High school sports tend to be cyclical in nature, especially in districts with multiple schools.
There are a number of different factors that cause the ebbs and flows of a particular program, but the biggest shake-ups often occur when a new school opens.
In Garland ISD, that trend can be traced back to the very first time it split a campus.
Garland High built itself into one of the football powerhouses in Texas, winning state championships in 1956, 1963 and 1964.
However, when South Garland opened in 1964, it siphoned off the city’s resources and the Owls would not return to the same type of success until winning their fourth state title 35 years later in 1999.
Lakeview made the football playoffs five times from 1988-1995, but when Rowlett opened its doors the following spring, enrollment dropped and the Patriots did not return until 2016.
When Sachse opened in 2002 (the Mustangs elected not to play varsity its first two years), the school district’s student base was now spread out amongst seven different campuses.
It is not uncommon for newer schools to experience early success. They are often built in areas where population is booming and there is the added draw of attending the newest school in town, especially in GISD with its choice of school policy.
But while that usually evens out in most school districts, Rowlett and Sachse not only rose to the top of the athletic hierarchy, they have managed to maintain their perch.
The Eagles broke through and made the football playoffs for the first time in 2005 and they have not missed out on the party since, embarking on a GISD record of 14 consecutive appearances.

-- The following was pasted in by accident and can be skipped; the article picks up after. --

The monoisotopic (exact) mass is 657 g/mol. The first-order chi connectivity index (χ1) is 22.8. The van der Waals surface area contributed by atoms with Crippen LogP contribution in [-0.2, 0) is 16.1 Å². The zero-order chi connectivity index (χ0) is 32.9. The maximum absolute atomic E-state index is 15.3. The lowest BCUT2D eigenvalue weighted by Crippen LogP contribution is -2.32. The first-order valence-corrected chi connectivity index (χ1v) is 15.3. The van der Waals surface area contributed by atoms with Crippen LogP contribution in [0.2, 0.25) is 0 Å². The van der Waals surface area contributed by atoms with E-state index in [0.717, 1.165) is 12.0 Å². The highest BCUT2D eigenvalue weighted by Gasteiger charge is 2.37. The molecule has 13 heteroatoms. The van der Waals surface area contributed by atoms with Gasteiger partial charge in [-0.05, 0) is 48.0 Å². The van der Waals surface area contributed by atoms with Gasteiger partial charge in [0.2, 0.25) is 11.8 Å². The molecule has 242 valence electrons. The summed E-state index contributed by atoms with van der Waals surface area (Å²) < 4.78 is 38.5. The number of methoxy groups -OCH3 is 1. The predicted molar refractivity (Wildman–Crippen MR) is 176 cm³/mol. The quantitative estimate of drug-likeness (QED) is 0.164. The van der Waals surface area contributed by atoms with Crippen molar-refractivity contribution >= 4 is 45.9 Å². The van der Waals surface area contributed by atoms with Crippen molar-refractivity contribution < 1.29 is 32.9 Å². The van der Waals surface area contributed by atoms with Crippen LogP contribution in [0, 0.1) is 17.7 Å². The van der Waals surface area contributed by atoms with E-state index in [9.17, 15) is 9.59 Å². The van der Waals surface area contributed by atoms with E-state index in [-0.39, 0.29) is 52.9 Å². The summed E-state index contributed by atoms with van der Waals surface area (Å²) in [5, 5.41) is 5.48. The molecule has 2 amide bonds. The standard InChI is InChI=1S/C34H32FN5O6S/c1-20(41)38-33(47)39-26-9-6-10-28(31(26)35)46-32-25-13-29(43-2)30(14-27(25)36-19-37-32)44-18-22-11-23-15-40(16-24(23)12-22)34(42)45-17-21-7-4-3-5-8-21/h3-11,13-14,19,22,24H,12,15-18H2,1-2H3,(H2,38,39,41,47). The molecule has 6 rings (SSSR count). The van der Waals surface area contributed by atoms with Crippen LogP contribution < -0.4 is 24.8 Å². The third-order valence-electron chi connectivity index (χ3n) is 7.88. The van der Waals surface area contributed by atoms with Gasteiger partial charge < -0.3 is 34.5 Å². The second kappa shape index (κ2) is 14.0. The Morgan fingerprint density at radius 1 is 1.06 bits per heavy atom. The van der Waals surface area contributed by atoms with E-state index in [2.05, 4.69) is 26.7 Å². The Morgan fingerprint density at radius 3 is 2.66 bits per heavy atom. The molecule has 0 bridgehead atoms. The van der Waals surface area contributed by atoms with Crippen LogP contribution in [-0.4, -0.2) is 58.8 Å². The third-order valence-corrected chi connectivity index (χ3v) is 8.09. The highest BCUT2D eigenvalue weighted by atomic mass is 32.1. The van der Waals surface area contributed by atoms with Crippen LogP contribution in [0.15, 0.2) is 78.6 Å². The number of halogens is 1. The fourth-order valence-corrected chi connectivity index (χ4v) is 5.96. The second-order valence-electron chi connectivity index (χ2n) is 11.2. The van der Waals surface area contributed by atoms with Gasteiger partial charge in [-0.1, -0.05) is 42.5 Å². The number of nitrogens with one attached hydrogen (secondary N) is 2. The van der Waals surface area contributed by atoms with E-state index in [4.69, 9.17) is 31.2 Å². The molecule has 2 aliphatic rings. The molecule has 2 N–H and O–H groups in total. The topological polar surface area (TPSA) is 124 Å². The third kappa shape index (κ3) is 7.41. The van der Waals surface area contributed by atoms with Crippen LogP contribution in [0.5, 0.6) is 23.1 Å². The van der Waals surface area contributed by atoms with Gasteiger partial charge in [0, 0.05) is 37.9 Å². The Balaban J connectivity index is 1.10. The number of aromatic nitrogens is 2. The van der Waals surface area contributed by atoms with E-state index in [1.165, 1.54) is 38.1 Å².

Sachse’s inaugural trip to the postseason came in 2011 and they have made it seven of the last eight years, including three consecutive undefeated 10-6A championships.
Despite having only one or two non-GISD outsiders in the district at various times, the other football programs have struggled to keep pace.
South Garland has not qualified for the playoffs since 2012 and North Garland’s drought stands at a decade.
Lakeview made back-to-back trips in 2016 and 2017 but that was after enduring the aforementioned 21-year absence and while Naaman Forest has made three straight postseason trips, they only made it four times in the previous 14 years since Sachse opened.
Even Garland, the school district’s bell cow for so many years who made 21 postseason appearances in 23 years from 1993-2015, has not been back since.
What is eye-popping about what Rowlett and Sachse have been able to do is that their excellence extends across all sports and it has been going on for quite some time.
Horn is the youngest school of the five in Mesquite ISD and while it has arguably had the best all-around athletics program in recent years, the other four schools have thrived in certain sports, as well.
Rowlett and Sachse have been able to maintain its grip in nearly every sport.
In addition to football, the Eagles hold GISD records for longest postseason streaks in volleyball (22 years), girls soccer (17 years), boys soccer (17 years), softball (15 years and baseball (20 years).
The Mustangs have never missed the volleyball playoffs since becoming a varsity program in 2004 and their girls basketball, girls soccer, boys soccer, softball and baseball teams have 10 or more appearances during that same time frame.
These programs have not just established themselves as perennial playoff teams, they are battling it out at the top of the standings and do not appear to be showing any signs of slowing down.
This past season, Rowlett and Sachse combined to win at least a share of the 10-6A crown in six of the eight standings-based sports and they captured additional titles in golf, tennis and track and field.
District newcomer Wylie made an impact in its first year, but the other GISD programs have had a hard time making it to the top.
Since 2012, Rowlett and Sachse have won at least a share of 43 district championships in the standings-based sports. The other five schools have combined to win only 13 titles, with seven of those coming in boys basketball.
Nothing lasts forever and the athletics landscape will certainly shift at some point, but for the foreseeable future, the two youngest high schools continue to set the standard in GISD.